“I know the Democrats want to develop it as a talking point,” he added, “but I can’t imagine that pro-life laws are going to lead women to not be able to get treated for a miscarriage. I think that’s the talking point they are trying to develop because they don’t want to talk about their own position on abortion. And frankly, I don’t blame them.”

About 80% of miscarriages among women who know they are pregnant resolve on their own within eight weeks, with the fetus passing through the woman’s body without medical intervention, according to a 2018 paper by the American College of Obstetricians and Gynecologists and a 2019 report by KFF, an independent health policy organization.

But if the fetus or some of the tissue doesn’t pass, it needs to be removed to avoid potentially fatal medical complications for the woman, such as a sepsis infection, through drug-induced or surgical treatment.

Reproductive rights have been a political tinderbox for decades. But in addition to core ideological disagreements, both parties are hyper-focused on this issue this electoral cycle because of the Supreme Court’s 2022 decision to overturn Roe vs. Wade, the landmark 1973 ruling that granted federal protection of abortion rights. Since then, several states have severely restricted abortion access, and others have enshrined such access in state constitutions.

The Supreme Court on Wednesday heard arguments in a case about whether the federal government can make hospitals that receive Medicare funding perform emergency abortions. Several justices appeared skeptical of an Idaho law that would make it illegal for physicians to perform such a procedure for a woman whose health was seriously jeopardized but life not at risk.

Read more: Supreme Court sounds wary of Idaho's ban on emergency abortions for women whose health is in danger

Restrictions on reproductive rights are expected to be a pivotal issue among suburban, college-educated women, a key voter bloc in places like Orange County, as well as the suburbs of Philadelphia and Atlanta, critical regions that could determine control of Congress, and in some states, the presidency.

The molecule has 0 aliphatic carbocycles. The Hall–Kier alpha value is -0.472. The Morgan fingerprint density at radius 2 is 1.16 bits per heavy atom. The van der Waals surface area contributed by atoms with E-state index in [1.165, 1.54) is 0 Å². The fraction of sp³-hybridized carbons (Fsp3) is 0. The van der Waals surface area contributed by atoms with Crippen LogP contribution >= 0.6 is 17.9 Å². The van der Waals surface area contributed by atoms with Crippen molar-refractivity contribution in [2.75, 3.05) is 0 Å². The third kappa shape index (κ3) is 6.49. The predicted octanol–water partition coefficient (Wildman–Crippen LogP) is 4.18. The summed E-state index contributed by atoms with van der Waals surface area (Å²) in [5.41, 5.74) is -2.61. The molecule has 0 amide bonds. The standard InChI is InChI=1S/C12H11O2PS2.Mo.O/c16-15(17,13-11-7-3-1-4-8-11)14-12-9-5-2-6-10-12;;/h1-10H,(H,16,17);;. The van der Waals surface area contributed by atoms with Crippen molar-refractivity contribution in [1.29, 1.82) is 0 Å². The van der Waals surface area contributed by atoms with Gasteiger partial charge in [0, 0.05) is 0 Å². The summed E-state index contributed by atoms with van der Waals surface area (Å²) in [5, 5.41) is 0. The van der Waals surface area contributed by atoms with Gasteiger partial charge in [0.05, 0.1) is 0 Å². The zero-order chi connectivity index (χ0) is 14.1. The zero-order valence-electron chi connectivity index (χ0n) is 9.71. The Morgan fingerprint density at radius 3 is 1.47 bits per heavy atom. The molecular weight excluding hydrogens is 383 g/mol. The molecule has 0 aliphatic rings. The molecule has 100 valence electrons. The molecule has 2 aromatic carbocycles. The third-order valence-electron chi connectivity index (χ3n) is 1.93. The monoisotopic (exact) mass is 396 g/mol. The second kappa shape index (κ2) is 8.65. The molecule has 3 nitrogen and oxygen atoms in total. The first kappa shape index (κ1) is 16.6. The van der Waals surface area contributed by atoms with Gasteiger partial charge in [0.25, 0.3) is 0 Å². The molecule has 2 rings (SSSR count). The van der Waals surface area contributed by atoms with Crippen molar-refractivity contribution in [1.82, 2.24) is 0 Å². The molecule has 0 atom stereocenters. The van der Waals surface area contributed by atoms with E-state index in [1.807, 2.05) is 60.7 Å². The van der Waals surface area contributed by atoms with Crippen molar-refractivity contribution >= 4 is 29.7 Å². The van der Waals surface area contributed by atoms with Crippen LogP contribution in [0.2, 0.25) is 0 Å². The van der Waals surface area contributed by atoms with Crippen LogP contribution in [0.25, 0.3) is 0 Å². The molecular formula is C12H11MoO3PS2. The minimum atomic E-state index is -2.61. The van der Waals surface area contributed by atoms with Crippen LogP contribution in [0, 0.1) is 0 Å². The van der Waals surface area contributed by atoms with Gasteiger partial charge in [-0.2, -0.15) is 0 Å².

“Politically speaking, this is a big problem for Republicans,” said Barrett Marson, an Arizona-based GOP strategist. Still, Marson called on Republicans to support the 1864 antiabortion law, even if it meant losing some elections.

“I have actually just started to say Republicans should embrace this law and go down with the ship,” he said. “Republicans should stand their moral ground. They have wanted to overturn Roe vs. Wade for generations. They finally have, and in Arizona, abortions are so limited, they literally only have one exception — the life of the mother. They should celebrate. That is horrendous campaign advice, but at least stick to your principles.”

The Arizona Supreme Court ruled recently that the pre-statehood law, which banned all abortions except to save the life of the woman and carried a two- to five-year prison sentence for abortion providers, could be enforced.

The Arizona House voted to repeal the law Wednesday and the state Senate is expected to do likewise next week.

But even if repealed, the law would still go into effect for a period of time because repeals do not take effect until 90 days after the end of the legislative session. Then the state would revert to its prior restrictions on abortions after 15 weeks except for medical emergencies. (There is no exception for rape or incest.)

The uncertainty over legal restrictions on abortion is prompting women to seek out states where the procedure is still available.

Planned Parenthood Los Angeles, one of the nation’s largest abortion providers, has already seen women from Arizona and elsewhere seeking medical treatment because they miscarried and couldn’t receive care in their home states.

Read more: California saw a surge in abortions after Dobbs. Providers are bracing for more

“The impact of abortion bans extends far beyond what many people think of when they hear the word ‘abortion,’” said Sue Dunlap, president and CEO of Planned Parenthood Los Angeles.

“We have seen multiple patients travel from out of state for miscarriage care,” Dunlap said. “In at least one example, a patient flew to Los Angeles because she was unsure of the status of her pregnancy and felt unable to access the care she needed in her local community.

“Ultimately, patients are traveling hundreds of miles for care that theoretically should be permissible in their home state but that, in practice, becomes impossible to access due to fear and legal confusion.”

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This story originally appeared in Los Angeles Times.